Do your students need practice for standardized tests? Do you need a way for students to review content while also checking for accuracy? If you answered yes to any of those questions then this Wind – Color by Number resource is for you.
I created this line of color by number resources to help teachers, parents, and students by providing simple yet comprehensive practice on a variety of topics. The questions are designed to be rigorous and require students to predict, reflect, connect, and think critically about the content being presented.
The concept of this resource is simple: each answer choice has a color. At the end of the worksheet, students will color a design by matching the question numbers with the answer colors. If the picture doesn’t make “sense,” students know that there must be an error in their work.
Let’s get our students thinking, reading, and reviewing vocabulary with this color by number practice. Your purchase includes a PDF download that is perfect for pre-reading, homework and review, or even sending to absent students.
This resource can be used by classroom teachers, tutors, and parents of students in grades 6-9. It provides a variety of practice covering the mentioned topics.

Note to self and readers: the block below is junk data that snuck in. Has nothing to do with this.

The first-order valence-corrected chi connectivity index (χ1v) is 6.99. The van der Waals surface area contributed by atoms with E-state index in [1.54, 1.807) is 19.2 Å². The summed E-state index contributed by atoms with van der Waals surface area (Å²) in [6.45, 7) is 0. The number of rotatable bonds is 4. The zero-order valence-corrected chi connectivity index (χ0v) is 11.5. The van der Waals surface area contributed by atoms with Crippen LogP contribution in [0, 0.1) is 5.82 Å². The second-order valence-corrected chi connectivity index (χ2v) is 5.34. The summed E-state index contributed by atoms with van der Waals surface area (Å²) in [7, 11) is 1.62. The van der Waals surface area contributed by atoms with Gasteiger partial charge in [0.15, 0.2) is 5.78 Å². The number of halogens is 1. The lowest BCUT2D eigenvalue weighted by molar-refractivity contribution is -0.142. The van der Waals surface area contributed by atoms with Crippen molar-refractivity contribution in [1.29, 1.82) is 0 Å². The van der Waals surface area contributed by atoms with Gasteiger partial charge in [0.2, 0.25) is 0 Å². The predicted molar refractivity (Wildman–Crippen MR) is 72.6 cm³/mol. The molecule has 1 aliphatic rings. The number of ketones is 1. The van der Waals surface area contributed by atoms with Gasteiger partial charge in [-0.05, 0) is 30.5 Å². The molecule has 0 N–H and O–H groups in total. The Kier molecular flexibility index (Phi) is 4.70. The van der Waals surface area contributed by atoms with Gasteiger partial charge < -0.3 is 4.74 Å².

Purchase includes a printable PDF file in color with answer key. Please take a look at the preview file to see more of this resource.
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MS-ESS2-5 Collect data to provide evidence for how the motions and complex interactions of air masses result in changes in weather conditions. Emphasis is on how air masses flow from regions of high pressure to low pressure, causing weather (defined by temperature, pressure, humidity, precipitation, and wind) at a fixed location to change over time, and how sudden changes in weather can result when different air masses collide. Emphasis is on how weather can be predicted within probabilistic ranges. Examples of data can be provided to students (such as weather maps, diagrams, and visualizations) or obtained through laboratory experiments (such as with condensation). Assessment does not include recalling the names of cloud types or weather symbols used on weather maps or the reported diagrams from weather stations.